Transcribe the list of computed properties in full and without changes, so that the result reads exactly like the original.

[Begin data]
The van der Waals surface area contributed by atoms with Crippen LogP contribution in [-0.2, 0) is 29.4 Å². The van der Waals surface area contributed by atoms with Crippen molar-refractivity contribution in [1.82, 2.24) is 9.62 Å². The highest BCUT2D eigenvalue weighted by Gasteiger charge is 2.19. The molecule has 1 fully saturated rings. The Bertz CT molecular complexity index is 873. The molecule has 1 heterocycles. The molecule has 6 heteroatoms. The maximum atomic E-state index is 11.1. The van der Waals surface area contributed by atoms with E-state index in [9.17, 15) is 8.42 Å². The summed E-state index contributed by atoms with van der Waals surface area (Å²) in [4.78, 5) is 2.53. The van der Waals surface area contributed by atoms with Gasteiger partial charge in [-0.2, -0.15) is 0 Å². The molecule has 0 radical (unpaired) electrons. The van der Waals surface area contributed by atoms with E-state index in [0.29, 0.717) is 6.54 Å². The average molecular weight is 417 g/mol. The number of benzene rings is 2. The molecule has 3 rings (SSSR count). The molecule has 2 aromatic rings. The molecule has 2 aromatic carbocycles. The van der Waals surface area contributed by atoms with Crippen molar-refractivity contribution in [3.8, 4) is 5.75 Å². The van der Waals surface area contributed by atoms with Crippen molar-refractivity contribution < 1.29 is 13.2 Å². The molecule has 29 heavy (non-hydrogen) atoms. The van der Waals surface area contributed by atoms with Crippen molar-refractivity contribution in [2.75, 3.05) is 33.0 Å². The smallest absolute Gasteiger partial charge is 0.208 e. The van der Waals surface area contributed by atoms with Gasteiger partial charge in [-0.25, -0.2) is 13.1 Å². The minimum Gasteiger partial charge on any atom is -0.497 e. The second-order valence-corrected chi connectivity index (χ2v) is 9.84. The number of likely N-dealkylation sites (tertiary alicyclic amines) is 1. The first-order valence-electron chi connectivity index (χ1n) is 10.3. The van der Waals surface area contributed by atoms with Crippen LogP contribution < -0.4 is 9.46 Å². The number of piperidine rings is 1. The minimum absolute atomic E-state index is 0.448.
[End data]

The van der Waals surface area contributed by atoms with Crippen LogP contribution in [-0.2, 0) is 29.4 Å². The van der Waals surface area contributed by atoms with Crippen molar-refractivity contribution in [1.82, 2.24) is 9.62 Å². The highest BCUT2D eigenvalue weighted by Gasteiger charge is 2.19. The molecule has 1 fully saturated rings. The Bertz CT molecular complexity index is 873. The molecule has 1 heterocycles. The molecule has 6 heteroatoms. The maximum atomic E-state index is 11.1. The van der Waals surface area contributed by atoms with E-state index in [9.17, 15) is 8.42 Å². The summed E-state index contributed by atoms with van der Waals surface area (Å²) in [4.78, 5) is 2.53. The van der Waals surface area contributed by atoms with Gasteiger partial charge in [-0.2, -0.15) is 0 Å². The molecule has 0 radical (unpaired) electrons. The van der Waals surface area contributed by atoms with E-state index in [0.29, 0.717) is 6.54 Å². The average molecular weight is 417 g/mol. The number of benzene rings is 2. The molecule has 3 rings (SSSR count). The molecule has 2 aromatic rings. The molecule has 2 aromatic carbocycles. The van der Waals surface area contributed by atoms with Crippen molar-refractivity contribution in [3.8, 4) is 5.75 Å². The van der Waals surface area contributed by atoms with Crippen molar-refractivity contribution < 1.29 is 13.2 Å². The molecule has 29 heavy (non-hydrogen) atoms. The van der Waals surface area contributed by atoms with Crippen molar-refractivity contribution in [2.75, 3.05) is 33.0 Å². The smallest absolute Gasteiger partial charge is 0.208 e. The van der Waals surface area contributed by atoms with Gasteiger partial charge in [-0.25, -0.2) is 13.1 Å². The minimum Gasteiger partial charge on any atom is -0.497 e. The second-order valence-corrected chi connectivity index (χ2v) is 9.84. The number of likely N-dealkylation sites (tertiary alicyclic amines) is 1. The first-order valence-electron chi connectivity index (χ1n) is 10.3. The van der Waals surface area contributed by atoms with Crippen LogP contribution < -0.4 is 9.46 Å². The number of piperidine rings is 1. The minimum absolute atomic E-state index is 0.448.